My motherhood isn't easy and all I wanted was for those closest to me to know that every day, I try my absolute best to keep living and breathing and doing what I do. There have been plenty of days that I just didn't want to wake up and nights where I couldn't sleep, but would do anything to close my eyes (without any tears).

Every day, it is a battle with misery and this aching hole in my heart and the only thing that makes me smile and truly happy is the thought, feeling, and knowing that my mother heart and my motherly love for Elijah is real. Actually, the love is beyond real; it is unconditional.

The day before Mother's Day, my husband and I tried out this new (to us), but not so good-for-the-price pizza place. I have to mention that it was the most overly-priced, overly cheesed pizza (with not enough tomato sauce) we have ever had. Never again will we go to Pizza Rustica.

When we got our pizzas, we went to a nearby park. This was one of those days that we have "pizza picnics." Before we parked the car, I saw a small group playing croquet in the grass. Among them was a pregnant woman. I was already feeling the knives stabbing my heart. I didn't say anything to my husband, but I didn't want to go there anymore.

Once we walked down some steps, immediately, I saw this couple with a baby in an infant car seat, sitting under a shady tree. I pretended that they weren't there, but the stinging in my heart grew even more. As we sat on one of the many benches, to our right were huge, shiny pink letter balloons that spelled, "BABY GIRL."

I probably didn't see it earlier because when we passed by the couple with the baby in the car seat, I had tunnel vision. I tried so hard to keep my eyes straight and forward.

I just wanted to die.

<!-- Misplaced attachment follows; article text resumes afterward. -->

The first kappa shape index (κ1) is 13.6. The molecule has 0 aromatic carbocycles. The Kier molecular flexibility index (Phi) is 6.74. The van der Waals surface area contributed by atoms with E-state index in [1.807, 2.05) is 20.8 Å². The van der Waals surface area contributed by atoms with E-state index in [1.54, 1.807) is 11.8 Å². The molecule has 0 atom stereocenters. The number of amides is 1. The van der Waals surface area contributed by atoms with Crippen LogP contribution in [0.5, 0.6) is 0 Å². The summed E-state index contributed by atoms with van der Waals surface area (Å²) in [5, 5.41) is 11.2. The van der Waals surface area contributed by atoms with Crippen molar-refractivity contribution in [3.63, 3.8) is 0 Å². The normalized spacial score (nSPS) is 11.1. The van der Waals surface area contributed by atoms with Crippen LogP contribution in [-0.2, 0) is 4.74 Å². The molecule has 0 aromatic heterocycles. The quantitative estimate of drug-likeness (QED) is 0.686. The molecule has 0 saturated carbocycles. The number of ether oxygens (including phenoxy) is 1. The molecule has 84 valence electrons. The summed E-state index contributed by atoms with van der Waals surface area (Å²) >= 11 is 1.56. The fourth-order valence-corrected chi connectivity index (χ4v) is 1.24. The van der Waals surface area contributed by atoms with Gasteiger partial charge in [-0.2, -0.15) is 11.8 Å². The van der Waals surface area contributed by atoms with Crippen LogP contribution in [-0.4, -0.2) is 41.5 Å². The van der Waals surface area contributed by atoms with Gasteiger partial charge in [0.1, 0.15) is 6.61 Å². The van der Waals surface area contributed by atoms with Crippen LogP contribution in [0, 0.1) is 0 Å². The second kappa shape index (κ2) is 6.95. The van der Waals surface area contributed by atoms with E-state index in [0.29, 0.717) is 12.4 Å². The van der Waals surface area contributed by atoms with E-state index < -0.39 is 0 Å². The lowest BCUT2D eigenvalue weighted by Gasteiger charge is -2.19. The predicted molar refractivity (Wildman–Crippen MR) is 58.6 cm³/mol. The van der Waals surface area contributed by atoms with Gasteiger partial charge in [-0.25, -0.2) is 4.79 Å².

Aloud, I heard myself say something like, "That is terrible!"

I laughed.

I said to my husband, "Did I really just say that?"

I laughed some more.

I think he laughed, too. I knew that he had understood how I felt.

It turns out that the baby shower wasn't for the first pregnant woman I saw earlier, but another pregnant woman.

I wasn't having a good time or a good pizza, but I thanked my husband for trying anyway. I knew that he wanted to spend a nice day out and enjoy a good meal with me. I really did try to put on a smile. But after my pizza, I was more than ready to leave. And from that day, it really didn't make the transition to Mother's Day any easier.

On the morning of Mother's Day, I could hear my husband making lots of noise. He woke up so early! I later heard the zipper of his jacket and knew that he was going somewhere. I woke up and he whispered something like, "Go back to sleep, babe. Like for another hour."

I knew he was up to something, it was too obvious. So, I went back to sleep.

An hour later, he wakes me up and comes home with a bag of my favorite, not so healthy, Jack-in-the-Box curly fries and gives them to me. (That was unexpected, but much appreciated.)

He said, "Happy Mother's Day" and gave me a kiss. 

He later comes in with this huge flower pot of purple hydrangeas (not my favorite flowers, but still much appreciated). He wanted to get me something "different." In it had a card in an envelope. I didn't open it until he was sleep/napping.

Although his words were brief, I knew that he had wrote them with love. And the card, oh, it was beautiful. Lots of glitter, but it was the most beautiful card. I'm sure that he was really taking his time picking it or at the least, reading a bunch of cards before getting it (maybe not). The card didn't have pink on it, but blue, which made it all the more special. The blue reminded me of Elijah.

But, there's a "but." 

The flowers and the card and the fries were lovely, but it still didn't make Mother's Day a happy day. All I could think about was trading the flowers and the card and the fries (and the buttermilk sauce) for Elijah. For a baby. For our baby.

If I could, I would trade everything I had, for our baby, or at the least, to be pregnant again.

Not being pregnant on Mother's Day, again, hurts. I guess I will always compare Mother's Day to my first Mother's Day - the day that we had announced that for the first time, we were expecting.

After my husband's sleep/nap, I wanted to go to the bookstore, where magic (at least for me) always happens. I had a coupon for Half-Priced Books and wanted to go to the store in Berkeley. It wasn't such a good idea, since the place was crowded with people and parking sucks. Changing my mind, we went to another Half-Priced Books store and got some drinks along the way. He treated me to a bubble milk tea and himself with a Peet's coffee.